On December 26 the school board approved the tax, but shortly after that vote, residents opposing the tax began a petition drive to put the tax vote on the ballot.

Last week, the Boyd County Clerk verified there were enough signatures to hold a special election on February 19.

Monday night, Fairview School Board members voted to go ahead with the tax, which means voters will decide the issue.

The district is responsible for paying for the special election which is expect to cost between $6,000 and $7000.

Fairview has tried to pass this same 3 percent utility tax three times in the past. Each time, residents have petitioned against it and stopped it with a vote.

The tax would cost the average resident about $150 a year and bring in between $300,000 and $700,000 a year to the school district

The school board says they're one of only a handful of districts in the state without a utility tax and before long; they won't be able to operate without the fee.



ORIGINAL STORY 12/27/12
BOYD COUNTY, Ky. (WSAZ) -- A new tax is going on the books for folks in the Fairview school district in Boyd County, Kentucky. The school board approved a 3% utility tax Wednesday night.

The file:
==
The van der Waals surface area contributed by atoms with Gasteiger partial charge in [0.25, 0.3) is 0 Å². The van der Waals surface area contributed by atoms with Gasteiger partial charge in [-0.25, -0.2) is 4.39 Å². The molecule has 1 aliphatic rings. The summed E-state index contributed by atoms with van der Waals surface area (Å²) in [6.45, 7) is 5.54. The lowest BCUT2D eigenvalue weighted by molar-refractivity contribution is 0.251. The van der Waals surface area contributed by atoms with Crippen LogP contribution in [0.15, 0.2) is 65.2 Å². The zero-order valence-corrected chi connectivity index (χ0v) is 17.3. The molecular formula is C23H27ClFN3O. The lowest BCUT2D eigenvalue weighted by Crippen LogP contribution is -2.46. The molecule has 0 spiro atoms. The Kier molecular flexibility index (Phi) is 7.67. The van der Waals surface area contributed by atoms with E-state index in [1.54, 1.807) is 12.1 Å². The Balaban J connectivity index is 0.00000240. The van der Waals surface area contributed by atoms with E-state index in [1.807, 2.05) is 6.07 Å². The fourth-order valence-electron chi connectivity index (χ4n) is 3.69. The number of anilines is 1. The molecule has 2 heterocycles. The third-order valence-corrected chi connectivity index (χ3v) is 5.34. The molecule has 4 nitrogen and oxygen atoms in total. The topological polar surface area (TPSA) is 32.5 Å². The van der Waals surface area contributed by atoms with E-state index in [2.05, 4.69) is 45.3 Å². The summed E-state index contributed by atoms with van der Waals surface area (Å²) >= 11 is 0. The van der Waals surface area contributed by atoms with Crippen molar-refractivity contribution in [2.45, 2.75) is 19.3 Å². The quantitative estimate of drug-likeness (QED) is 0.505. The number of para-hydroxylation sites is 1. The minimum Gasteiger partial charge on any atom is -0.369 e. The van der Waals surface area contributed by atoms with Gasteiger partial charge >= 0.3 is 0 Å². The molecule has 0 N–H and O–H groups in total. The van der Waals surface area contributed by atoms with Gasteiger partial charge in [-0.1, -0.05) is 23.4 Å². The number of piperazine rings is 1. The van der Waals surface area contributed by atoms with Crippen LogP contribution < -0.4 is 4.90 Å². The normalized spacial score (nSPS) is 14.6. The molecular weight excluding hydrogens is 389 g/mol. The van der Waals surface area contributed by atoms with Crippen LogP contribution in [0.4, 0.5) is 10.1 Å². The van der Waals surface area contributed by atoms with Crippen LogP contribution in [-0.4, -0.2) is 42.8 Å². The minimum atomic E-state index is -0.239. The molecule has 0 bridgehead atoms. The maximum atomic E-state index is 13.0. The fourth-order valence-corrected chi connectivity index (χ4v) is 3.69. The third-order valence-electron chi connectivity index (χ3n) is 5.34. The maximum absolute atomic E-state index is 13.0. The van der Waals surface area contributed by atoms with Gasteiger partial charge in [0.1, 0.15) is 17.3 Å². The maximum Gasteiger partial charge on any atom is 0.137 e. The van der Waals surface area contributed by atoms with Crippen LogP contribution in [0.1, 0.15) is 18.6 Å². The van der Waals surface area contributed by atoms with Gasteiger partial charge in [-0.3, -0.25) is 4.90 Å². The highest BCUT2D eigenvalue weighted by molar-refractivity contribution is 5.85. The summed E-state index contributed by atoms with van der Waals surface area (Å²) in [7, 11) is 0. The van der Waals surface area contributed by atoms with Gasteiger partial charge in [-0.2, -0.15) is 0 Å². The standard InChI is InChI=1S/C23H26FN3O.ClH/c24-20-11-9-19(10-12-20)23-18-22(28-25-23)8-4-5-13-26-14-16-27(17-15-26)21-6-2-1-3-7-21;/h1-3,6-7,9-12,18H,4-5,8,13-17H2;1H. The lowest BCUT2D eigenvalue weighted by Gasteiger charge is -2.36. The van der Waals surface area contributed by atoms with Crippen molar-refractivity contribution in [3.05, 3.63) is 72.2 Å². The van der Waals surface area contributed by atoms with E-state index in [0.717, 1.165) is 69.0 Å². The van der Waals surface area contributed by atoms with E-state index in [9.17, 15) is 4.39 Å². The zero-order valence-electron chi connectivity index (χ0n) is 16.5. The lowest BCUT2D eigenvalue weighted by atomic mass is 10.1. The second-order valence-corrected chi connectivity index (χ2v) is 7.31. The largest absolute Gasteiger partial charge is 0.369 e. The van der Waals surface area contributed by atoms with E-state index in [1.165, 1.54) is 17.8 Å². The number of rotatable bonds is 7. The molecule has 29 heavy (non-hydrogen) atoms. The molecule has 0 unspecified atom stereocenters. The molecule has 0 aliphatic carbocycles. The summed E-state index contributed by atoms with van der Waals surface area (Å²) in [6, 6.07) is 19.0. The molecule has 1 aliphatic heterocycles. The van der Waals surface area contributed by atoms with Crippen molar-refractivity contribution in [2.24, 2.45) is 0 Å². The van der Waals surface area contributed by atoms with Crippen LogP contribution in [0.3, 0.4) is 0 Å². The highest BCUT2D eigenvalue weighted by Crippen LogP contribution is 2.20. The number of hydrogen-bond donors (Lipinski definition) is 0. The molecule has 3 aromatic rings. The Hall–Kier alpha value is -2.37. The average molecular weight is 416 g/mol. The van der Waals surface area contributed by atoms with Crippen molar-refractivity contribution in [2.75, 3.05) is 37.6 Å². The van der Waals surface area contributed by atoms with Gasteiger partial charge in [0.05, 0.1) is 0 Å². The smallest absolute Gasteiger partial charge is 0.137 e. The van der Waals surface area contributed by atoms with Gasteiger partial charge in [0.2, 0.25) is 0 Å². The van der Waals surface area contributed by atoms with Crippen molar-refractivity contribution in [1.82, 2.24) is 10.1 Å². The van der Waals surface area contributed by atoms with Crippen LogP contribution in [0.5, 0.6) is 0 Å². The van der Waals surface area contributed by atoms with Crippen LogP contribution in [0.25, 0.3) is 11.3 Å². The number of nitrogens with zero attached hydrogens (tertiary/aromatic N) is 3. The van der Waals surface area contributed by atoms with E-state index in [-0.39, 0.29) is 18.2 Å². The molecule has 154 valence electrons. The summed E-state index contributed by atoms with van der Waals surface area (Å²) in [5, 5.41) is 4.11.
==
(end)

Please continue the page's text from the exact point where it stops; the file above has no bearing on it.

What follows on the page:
“It'd make a world of difference for us,” Financial Officer Ernest Sharp said. “Number one, it would put us on par with surrounding districts who already have a utility tax.”

The tax will go into effect in February, unless neighbors collect enough signatures to recall it and hold a special election. Joe Weis was at the meeting Wednesday night. He is against the tax.

“Most all the people there were certainly giving their opinion that this tax was not needed and was not going to be passed,” Weis said.

Fairview has tried to pass this same 3% utility tax three times in the past. Each time, neighbors have petitioned against it and stopped it with a vote.

“The money's not there,” Weis’ wife Brenda said. “If it were there, and we could all afford it, then people would be happy to do that. But it's not there.”

They say many folks living in the area are on a fixed income and can't afford to pay more. But the school board says they're one of only a handful of districts in the state without a utility tax and before long, they won't be able to operate without it.

“This is a business,” Sharp said. “The surrounding school districts with newer facilities have something that they can use as a calling card that we don't have.”

Neighbors were also upset the hearing on the new tax was held the day after Christmas.

But the board says that date was simply two weeks after it was discussed at the regular meeting, and that is the typical time frame for hearings.

“It wasn't in any way you know, meant to, meant to fall on a tricky date or anything like that,” board member Jeff Preston said. “The scheduled meeting was a certain date. Therefore we had to schedule a hearing two weeks later.”

The Weises say they plan to start collecting signatures Friday.